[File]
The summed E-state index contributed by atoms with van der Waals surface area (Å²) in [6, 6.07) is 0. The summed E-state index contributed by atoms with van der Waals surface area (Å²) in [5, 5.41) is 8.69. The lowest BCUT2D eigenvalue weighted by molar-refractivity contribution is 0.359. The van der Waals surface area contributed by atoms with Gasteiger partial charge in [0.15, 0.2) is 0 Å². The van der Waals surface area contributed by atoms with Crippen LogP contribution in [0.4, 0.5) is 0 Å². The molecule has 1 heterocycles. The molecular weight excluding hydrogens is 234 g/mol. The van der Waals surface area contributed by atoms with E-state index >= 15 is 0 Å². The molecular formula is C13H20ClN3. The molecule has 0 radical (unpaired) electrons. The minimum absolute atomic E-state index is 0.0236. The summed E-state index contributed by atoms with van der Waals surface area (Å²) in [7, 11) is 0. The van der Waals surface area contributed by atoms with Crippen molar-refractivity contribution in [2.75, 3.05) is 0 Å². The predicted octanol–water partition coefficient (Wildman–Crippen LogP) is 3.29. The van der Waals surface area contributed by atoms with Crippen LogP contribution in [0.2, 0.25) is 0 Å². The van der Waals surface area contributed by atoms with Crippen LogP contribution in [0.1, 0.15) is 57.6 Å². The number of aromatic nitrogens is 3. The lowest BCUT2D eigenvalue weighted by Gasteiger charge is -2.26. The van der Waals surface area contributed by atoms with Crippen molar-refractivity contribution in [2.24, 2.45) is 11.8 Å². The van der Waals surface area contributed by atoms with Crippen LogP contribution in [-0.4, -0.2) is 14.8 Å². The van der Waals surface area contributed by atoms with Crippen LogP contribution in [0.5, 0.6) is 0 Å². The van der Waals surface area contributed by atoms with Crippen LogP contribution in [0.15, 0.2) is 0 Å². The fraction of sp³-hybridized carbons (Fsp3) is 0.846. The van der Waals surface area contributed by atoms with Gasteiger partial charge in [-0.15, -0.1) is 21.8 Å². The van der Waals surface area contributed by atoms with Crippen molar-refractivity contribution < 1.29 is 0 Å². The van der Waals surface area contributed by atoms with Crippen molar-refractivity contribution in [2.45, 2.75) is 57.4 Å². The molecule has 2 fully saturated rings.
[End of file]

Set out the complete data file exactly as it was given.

The summed E-state index contributed by atoms with van der Waals surface area (Å²) in [6, 6.07) is 0. The summed E-state index contributed by atoms with van der Waals surface area (Å²) in [5, 5.41) is 8.69. The lowest BCUT2D eigenvalue weighted by molar-refractivity contribution is 0.359. The van der Waals surface area contributed by atoms with Gasteiger partial charge in [0.15, 0.2) is 0 Å². The van der Waals surface area contributed by atoms with Crippen LogP contribution in [0.4, 0.5) is 0 Å². The molecule has 1 heterocycles. The molecular weight excluding hydrogens is 234 g/mol. The van der Waals surface area contributed by atoms with E-state index >= 15 is 0 Å². The molecular formula is C13H20ClN3. The molecule has 0 radical (unpaired) electrons. The minimum absolute atomic E-state index is 0.0236. The summed E-state index contributed by atoms with van der Waals surface area (Å²) in [7, 11) is 0. The van der Waals surface area contributed by atoms with Crippen molar-refractivity contribution in [2.75, 3.05) is 0 Å². The predicted octanol–water partition coefficient (Wildman–Crippen LogP) is 3.29. The van der Waals surface area contributed by atoms with Crippen LogP contribution in [0.2, 0.25) is 0 Å². The van der Waals surface area contributed by atoms with Crippen LogP contribution in [0.1, 0.15) is 57.6 Å². The number of aromatic nitrogens is 3. The lowest BCUT2D eigenvalue weighted by Gasteiger charge is -2.26. The van der Waals surface area contributed by atoms with Crippen molar-refractivity contribution in [2.24, 2.45) is 11.8 Å². The van der Waals surface area contributed by atoms with Crippen LogP contribution in [-0.4, -0.2) is 14.8 Å². The van der Waals surface area contributed by atoms with Crippen LogP contribution in [0.5, 0.6) is 0 Å². The van der Waals surface area contributed by atoms with Crippen LogP contribution in [0.15, 0.2) is 0 Å². The fraction of sp³-hybridized carbons (Fsp3) is 0.846. The van der Waals surface area contributed by atoms with Gasteiger partial charge in [-0.15, -0.1) is 21.8 Å². The van der Waals surface area contributed by atoms with Crippen molar-refractivity contribution < 1.29 is 0 Å². The van der Waals surface area contributed by atoms with Crippen molar-refractivity contribution in [2.45, 2.75) is 57.4 Å². The molecule has 2 fully saturated rings.